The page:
Looking to history, however, we learn that while the banks and post offices were paying 3 percent interest on savings accounts, the banks and government agencies like FHA and the VA were charging twice that rate – 6 percent – for 30-year fixed-rate home mortgages. That’s a 100 percent mark-up. A grocery store owner should be so flush.

It’s gotten much better for banks these days and much worse for us in the intervening 55 years since we first started in the newspaper business.

Nowadays and with stellar credit, one can obtain a 30-year fixed-rate mortgage for 4 percent from a lender which is meanwhile paying a wholesale price of 0.01 percent for its “raw material,” that is, the cost of its savings deposits. That’s a 40,000 percent mark-up, not the seemingly extravagant (but in hindsight niggardly) 100 percent mark-up typical of 1960.

Surely there is an economist who can explain to us why this cavernous difference between 100 percent and 40,000 percent exists without needing such words as “larceny” or “criminal,” or busting out laughing at our naivety – or at least explain to us why opening a savings account is such a speedy way to go broke.

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Apple Inc.,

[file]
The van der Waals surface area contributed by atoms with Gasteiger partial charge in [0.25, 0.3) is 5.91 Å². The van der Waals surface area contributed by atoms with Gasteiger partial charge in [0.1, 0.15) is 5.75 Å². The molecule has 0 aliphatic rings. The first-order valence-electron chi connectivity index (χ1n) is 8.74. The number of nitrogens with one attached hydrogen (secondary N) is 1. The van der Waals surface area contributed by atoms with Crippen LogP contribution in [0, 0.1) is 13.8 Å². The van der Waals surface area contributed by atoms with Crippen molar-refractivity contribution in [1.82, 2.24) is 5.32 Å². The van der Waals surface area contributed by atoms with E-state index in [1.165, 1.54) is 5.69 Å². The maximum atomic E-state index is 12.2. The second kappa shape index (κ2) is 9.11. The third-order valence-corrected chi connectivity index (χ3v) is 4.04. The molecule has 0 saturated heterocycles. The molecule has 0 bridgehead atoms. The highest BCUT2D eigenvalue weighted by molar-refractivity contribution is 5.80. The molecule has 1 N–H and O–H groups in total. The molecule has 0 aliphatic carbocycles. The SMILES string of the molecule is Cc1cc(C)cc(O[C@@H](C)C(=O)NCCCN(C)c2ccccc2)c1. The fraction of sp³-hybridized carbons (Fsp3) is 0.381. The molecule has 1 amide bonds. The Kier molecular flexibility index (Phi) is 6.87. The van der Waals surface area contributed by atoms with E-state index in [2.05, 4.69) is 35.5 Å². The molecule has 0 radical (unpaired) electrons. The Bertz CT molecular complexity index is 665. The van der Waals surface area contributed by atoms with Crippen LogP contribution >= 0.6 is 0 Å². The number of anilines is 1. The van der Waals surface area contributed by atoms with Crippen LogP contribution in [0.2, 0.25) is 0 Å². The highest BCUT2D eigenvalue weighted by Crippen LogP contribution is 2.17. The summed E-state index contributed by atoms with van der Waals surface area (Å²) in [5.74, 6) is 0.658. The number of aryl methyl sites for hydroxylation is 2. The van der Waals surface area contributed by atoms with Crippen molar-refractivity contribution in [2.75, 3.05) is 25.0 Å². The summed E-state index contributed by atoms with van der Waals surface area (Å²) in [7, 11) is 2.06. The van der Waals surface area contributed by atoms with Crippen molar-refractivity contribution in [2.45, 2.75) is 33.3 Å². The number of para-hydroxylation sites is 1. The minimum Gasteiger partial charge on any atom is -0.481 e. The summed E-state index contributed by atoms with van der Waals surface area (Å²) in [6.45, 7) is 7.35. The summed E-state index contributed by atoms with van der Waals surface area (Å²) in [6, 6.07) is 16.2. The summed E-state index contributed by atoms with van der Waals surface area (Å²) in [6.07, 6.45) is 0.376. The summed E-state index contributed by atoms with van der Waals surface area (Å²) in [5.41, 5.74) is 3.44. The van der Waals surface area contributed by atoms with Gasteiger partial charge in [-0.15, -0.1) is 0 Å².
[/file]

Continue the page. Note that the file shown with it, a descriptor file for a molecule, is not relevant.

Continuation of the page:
c/o General Delivery
Cupertino, California

Dear Apple:

We have gone through our biennial wireless contract renewal with Verizon, and in process decided to upgrade our coal-powered 4s iPhones to the less-obsolete pellet-burning iPhone 6s. This we were able to accomplish without great expense by promising to consign our great-great-grandchildren to a Verizon contract.

Verizon’s service has been for the most part reliable, being the only cell-phone carrier to operate seamlessly during Hurricanes Katrina and Wilma in Florida and Louisiana, and during fire, flood, snow and heat in northern Idaho. “I can’t get a signal,” is a frequent whine of the urban-dwelling tourist visiting Wallace. “Here, use this. It even works at the back of the bar,” we say as we hand them ours.

We’re also umbilical-corded to Verizon by virtue of its virtual phone book. Who wants to hand-transfer 1,200 contacts to another carrier?

That said, the most disagreeable aspect of the “upgrade” is Apple, Inc.’s insistence that it redesign, for every iteration of the iPhone, the bloody charging jack. That $160 you’ve got invested in cords and wall and car chargers from the last time you bought a new phone? Worthless, all because of a two-bit jack.

Maybe Apple makes its trillions by engineering into its phones this no-backward-compatibility feature. There’s certainly precedent for it. Every time Apple does a major operating system upgrade, the iMac you’ve been happily using is rendered suddenly an unsupported boat-anchor.

There are five pin-outs on each end of a micro-USB cable. You only need two to charge the damn battery (plus and minus, just like a car), and those DC charging connections can carry a totally unrelated alternating current signal on top of the charging current. That leaves three pin-outs for whatever nefarious uses Cupertino has in mind.

C’mon guys, I know there’s been a drought down your way but torturing your international clientele with new incompatible connectors isn’t the way to make it rain.

Quit jacking us around.

Sincerely,
Bill Gates